Jesus said to him (a father who had asked Jesus to heal his son in the grips of a life-threatening illness), “If you are able!-All things can be done for the one who believes.” Immediately the father of the child cried out “I believe; help my unbelief!”
If you don’t have doubts you’re either kidding yourself or asleep. Doubts are the ants-in-the-pants of faith. They keep it alive and moving.
The opposite of faith is not doubt, but certainty. Certainty is missing the point entirely. Faith includes noticing the mess, the emptiness and discomfort, and letting it be there until some light returns. Faith also means reaching deeply within, for the sense one was born with, the sense, for example, to go for a walk.
You can’t know – you can only believe. Or not.
One of the ways I pass the time: doing cartoons about church life. It’s fun, and kind of a no-brainer. Material surfaces in abundance. It’s just a matter of keeping one’s eyes open, as I don’t have to make anything up. One of my favorite themes portrays conversations that happen between clergy and parishioners at the door at the conclusion of services. I often gather these encounters under the title: What they say and what they mean. One might call it the “Bless your heart” syndrome.
For instance, people have said things like: “Your sermons have gotten so much better,” which I take to mean: “You used to be really bad.” People have said: “That was an interesting take on the passage,” which I take to mean: “Which half-baked seminary did you attend?” After one sermon on a difficult passage, a parishioner leaned in and said to me: “Nice try,” which I took to mean: “You probably should have let someone else try.”
Recently, I preached a memorial service. The homily focused in particular on the Prayer Book directives for the service for the Burial of the Dead. It is intended as an Easter liturgy, one that finds all its meaning in the hope of the resurrection. (Look at those beautiful instructions in the Prayer Book on page 507 if you have a few minutes.) Based on the readings chosen for that service, readings marked by hope, my homily focused on Easter.
At the door after the service, a parishioner complimented me on the homily and said: “I liked it. It sounded like you really believe it.” The way he made the comment made me think he was a bit surprised. And that triggered a few thoughts, projections of what this parishioner meant by what he had said.
My paranoid self wondered/worried whether he meant that sometimes when I preach, I don’t really sound authentic or convincing. Do listeners wonder if I mean the things I say? Am I just toeing the line, just going through the motions, saying what I know I’m supposed to say, saying what I know will please the crowd?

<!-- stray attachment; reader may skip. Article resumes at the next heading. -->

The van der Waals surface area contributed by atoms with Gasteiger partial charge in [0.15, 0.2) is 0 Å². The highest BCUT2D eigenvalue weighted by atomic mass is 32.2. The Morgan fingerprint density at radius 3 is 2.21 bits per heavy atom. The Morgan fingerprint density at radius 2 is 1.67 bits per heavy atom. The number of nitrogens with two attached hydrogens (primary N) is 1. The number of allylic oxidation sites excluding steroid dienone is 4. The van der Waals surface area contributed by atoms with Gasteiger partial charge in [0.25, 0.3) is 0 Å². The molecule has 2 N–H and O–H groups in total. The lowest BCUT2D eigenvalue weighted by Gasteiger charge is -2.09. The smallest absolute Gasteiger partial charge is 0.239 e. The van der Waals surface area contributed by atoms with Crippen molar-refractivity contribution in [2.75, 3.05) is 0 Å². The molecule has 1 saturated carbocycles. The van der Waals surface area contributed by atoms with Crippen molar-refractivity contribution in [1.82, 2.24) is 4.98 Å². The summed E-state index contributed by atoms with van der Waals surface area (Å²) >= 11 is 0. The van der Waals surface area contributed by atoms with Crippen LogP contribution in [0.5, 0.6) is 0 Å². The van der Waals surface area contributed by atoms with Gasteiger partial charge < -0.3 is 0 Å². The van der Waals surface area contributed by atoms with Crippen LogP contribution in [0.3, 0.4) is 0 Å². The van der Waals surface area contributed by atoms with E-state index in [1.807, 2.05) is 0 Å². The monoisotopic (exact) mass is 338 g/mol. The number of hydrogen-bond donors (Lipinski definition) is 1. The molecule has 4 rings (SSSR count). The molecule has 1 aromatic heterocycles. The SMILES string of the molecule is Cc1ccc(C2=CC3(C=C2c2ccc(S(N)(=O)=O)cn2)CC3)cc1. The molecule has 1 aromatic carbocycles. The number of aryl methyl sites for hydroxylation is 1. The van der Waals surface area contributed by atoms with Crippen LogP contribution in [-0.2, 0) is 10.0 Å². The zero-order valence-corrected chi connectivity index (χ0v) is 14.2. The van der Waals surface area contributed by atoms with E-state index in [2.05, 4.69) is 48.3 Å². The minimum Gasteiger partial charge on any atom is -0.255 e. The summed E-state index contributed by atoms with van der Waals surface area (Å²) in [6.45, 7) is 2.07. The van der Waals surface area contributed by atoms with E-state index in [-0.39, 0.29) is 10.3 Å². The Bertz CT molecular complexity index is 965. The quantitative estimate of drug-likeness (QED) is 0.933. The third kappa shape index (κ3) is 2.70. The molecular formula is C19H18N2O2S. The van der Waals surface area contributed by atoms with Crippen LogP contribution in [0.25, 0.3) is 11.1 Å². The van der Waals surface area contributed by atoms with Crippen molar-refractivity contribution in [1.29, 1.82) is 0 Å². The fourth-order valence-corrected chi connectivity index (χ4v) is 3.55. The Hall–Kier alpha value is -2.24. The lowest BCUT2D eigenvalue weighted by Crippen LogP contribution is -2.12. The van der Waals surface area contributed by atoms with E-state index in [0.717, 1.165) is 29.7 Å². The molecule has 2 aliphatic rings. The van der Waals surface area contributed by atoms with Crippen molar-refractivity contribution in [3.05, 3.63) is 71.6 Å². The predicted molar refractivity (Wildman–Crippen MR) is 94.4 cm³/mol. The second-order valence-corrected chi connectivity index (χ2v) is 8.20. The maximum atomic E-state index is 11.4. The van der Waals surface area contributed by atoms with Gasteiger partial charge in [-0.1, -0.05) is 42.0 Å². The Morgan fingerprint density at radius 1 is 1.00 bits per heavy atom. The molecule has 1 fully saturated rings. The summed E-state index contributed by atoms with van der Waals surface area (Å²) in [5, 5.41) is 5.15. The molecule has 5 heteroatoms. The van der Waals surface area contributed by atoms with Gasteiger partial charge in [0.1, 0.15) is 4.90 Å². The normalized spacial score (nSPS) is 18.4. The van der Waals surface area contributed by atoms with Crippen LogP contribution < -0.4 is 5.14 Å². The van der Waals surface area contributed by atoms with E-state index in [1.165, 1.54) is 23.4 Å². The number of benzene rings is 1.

I wondered if this parishioner had ever had the experience I have occasionally had, sitting in church services with clergy that seemed bored by the liturgy and unclear about what they’d like to proclaim. In those moments, I’ve wondered if there was anything those clergy found amazing about grace.
I wondered if this parishioner realized that there are times for me that the whole Christian story seems just so strange and hard to believe. Don’t get me wrong. There are times when I can joyfully jump into belief with both feet, totally immersed in wonder, love and praise.
And then there are times when I have to pray: “Lord I believe, help my unbelief.” Emily Dickinson said that she believed and disbelieved a hundred times an hour. She said that it made her faith nimble. Thanks, Emily, for that helpful take on my own spiritual vacillation.
As we begin Advent, we commit ourselves to a remarkable story, leading to Bethlehem. If it weren’t so familiar, we might find it beyond fantastic. If we’re honestly grappling with the story, we might well join Mary who responded to the angel’s birth announcement by saying: “How can this be?” And as we follow the story to Easter morning, there will be more and more moments that fill us with wonder, and maybe doubt and disbelief.
I’m grateful that in the memorial service this parishioner got the idea that I believed in hope. Where would we be without it? The focus of that service represents the core of the Christian faith. And while I confess doubts about the mystery of life here and beyond, and while I admit that I have no idea what it really means that in death life is changed, not ended, I do in fact believe that there is truth there, truth worth banking on.
I hope that provides a hopeful note as we begin the season of Advent, a season of hope.
Contact: Rev. Jay Sidebotham email@example.com
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